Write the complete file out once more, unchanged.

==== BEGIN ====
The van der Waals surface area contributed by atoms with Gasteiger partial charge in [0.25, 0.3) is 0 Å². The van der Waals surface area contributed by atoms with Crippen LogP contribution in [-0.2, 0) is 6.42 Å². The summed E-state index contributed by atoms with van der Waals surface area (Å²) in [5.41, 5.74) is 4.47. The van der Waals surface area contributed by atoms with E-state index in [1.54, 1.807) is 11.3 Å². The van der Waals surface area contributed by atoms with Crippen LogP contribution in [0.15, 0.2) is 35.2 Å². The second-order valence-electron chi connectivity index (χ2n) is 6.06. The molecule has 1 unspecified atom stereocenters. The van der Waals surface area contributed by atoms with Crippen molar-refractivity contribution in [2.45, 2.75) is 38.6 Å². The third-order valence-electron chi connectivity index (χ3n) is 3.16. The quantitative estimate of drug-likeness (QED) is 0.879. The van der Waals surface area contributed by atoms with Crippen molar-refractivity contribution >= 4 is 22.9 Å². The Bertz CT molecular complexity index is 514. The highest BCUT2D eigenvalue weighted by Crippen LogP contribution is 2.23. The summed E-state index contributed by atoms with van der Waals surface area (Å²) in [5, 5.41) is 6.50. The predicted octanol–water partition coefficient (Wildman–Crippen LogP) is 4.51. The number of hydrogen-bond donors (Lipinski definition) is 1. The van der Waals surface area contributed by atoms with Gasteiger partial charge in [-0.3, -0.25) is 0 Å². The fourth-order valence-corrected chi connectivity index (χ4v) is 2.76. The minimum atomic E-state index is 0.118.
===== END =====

The van der Waals surface area contributed by atoms with Gasteiger partial charge in [0.25, 0.3) is 0 Å². The van der Waals surface area contributed by atoms with Crippen LogP contribution in [-0.2, 0) is 6.42 Å². The summed E-state index contributed by atoms with van der Waals surface area (Å²) in [5.41, 5.74) is 4.47. The van der Waals surface area contributed by atoms with E-state index in [1.54, 1.807) is 11.3 Å². The van der Waals surface area contributed by atoms with Crippen LogP contribution in [0.15, 0.2) is 35.2 Å². The second-order valence-electron chi connectivity index (χ2n) is 6.06. The molecule has 1 unspecified atom stereocenters. The van der Waals surface area contributed by atoms with Crippen molar-refractivity contribution in [2.45, 2.75) is 38.6 Å². The third-order valence-electron chi connectivity index (χ3n) is 3.16. The quantitative estimate of drug-likeness (QED) is 0.879. The van der Waals surface area contributed by atoms with Crippen molar-refractivity contribution >= 4 is 22.9 Å². The Bertz CT molecular complexity index is 514. The highest BCUT2D eigenvalue weighted by Crippen LogP contribution is 2.23. The summed E-state index contributed by atoms with van der Waals surface area (Å²) in [5, 5.41) is 6.50. The predicted octanol–water partition coefficient (Wildman–Crippen LogP) is 4.51. The number of hydrogen-bond donors (Lipinski definition) is 1. The van der Waals surface area contributed by atoms with Gasteiger partial charge in [-0.3, -0.25) is 0 Å². The fourth-order valence-corrected chi connectivity index (χ4v) is 2.76. The minimum atomic E-state index is 0.118.